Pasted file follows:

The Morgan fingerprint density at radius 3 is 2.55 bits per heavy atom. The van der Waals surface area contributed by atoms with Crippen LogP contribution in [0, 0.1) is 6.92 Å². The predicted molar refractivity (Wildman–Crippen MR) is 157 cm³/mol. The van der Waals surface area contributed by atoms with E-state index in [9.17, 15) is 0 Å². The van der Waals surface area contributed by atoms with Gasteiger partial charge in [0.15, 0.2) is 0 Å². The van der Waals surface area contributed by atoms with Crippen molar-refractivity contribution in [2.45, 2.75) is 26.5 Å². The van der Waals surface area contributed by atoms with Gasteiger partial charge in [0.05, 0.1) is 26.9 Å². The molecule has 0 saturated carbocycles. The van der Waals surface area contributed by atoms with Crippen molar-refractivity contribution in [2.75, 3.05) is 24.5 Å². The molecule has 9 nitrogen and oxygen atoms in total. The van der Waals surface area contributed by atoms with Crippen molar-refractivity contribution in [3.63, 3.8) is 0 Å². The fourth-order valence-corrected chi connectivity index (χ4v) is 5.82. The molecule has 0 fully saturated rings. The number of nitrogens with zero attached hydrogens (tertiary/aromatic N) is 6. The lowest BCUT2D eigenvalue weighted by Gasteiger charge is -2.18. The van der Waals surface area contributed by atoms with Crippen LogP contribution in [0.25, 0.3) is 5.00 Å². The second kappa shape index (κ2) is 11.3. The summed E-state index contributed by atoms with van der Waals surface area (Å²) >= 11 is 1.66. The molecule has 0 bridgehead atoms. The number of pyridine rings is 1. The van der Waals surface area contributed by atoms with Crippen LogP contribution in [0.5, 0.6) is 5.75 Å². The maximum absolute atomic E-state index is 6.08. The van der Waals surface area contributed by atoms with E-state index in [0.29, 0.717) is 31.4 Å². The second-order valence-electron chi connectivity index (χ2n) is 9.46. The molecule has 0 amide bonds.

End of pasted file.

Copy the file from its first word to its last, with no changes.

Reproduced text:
The Morgan fingerprint density at radius 3 is 2.55 bits per heavy atom. The van der Waals surface area contributed by atoms with Crippen LogP contribution in [0, 0.1) is 6.92 Å². The predicted molar refractivity (Wildman–Crippen MR) is 157 cm³/mol. The van der Waals surface area contributed by atoms with E-state index in [9.17, 15) is 0 Å². The van der Waals surface area contributed by atoms with Gasteiger partial charge in [0.15, 0.2) is 0 Å². The van der Waals surface area contributed by atoms with Crippen molar-refractivity contribution in [2.45, 2.75) is 26.5 Å². The van der Waals surface area contributed by atoms with Gasteiger partial charge in [0.05, 0.1) is 26.9 Å². The molecule has 0 saturated carbocycles. The van der Waals surface area contributed by atoms with Crippen molar-refractivity contribution in [2.75, 3.05) is 24.5 Å². The molecule has 9 nitrogen and oxygen atoms in total. The van der Waals surface area contributed by atoms with Crippen molar-refractivity contribution in [3.63, 3.8) is 0 Å². The fourth-order valence-corrected chi connectivity index (χ4v) is 5.82. The molecule has 0 fully saturated rings. The number of nitrogens with zero attached hydrogens (tertiary/aromatic N) is 6. The lowest BCUT2D eigenvalue weighted by Gasteiger charge is -2.18. The van der Waals surface area contributed by atoms with Crippen LogP contribution in [0.25, 0.3) is 5.00 Å². The second kappa shape index (κ2) is 11.3. The summed E-state index contributed by atoms with van der Waals surface area (Å²) >= 11 is 1.66. The molecule has 0 bridgehead atoms. The number of pyridine rings is 1. The van der Waals surface area contributed by atoms with Crippen LogP contribution in [0.5, 0.6) is 5.75 Å². The maximum absolute atomic E-state index is 6.08. The van der Waals surface area contributed by atoms with E-state index in [0.29, 0.717) is 31.4 Å². The second-order valence-electron chi connectivity index (χ2n) is 9.46. The molecule has 0 amide bonds.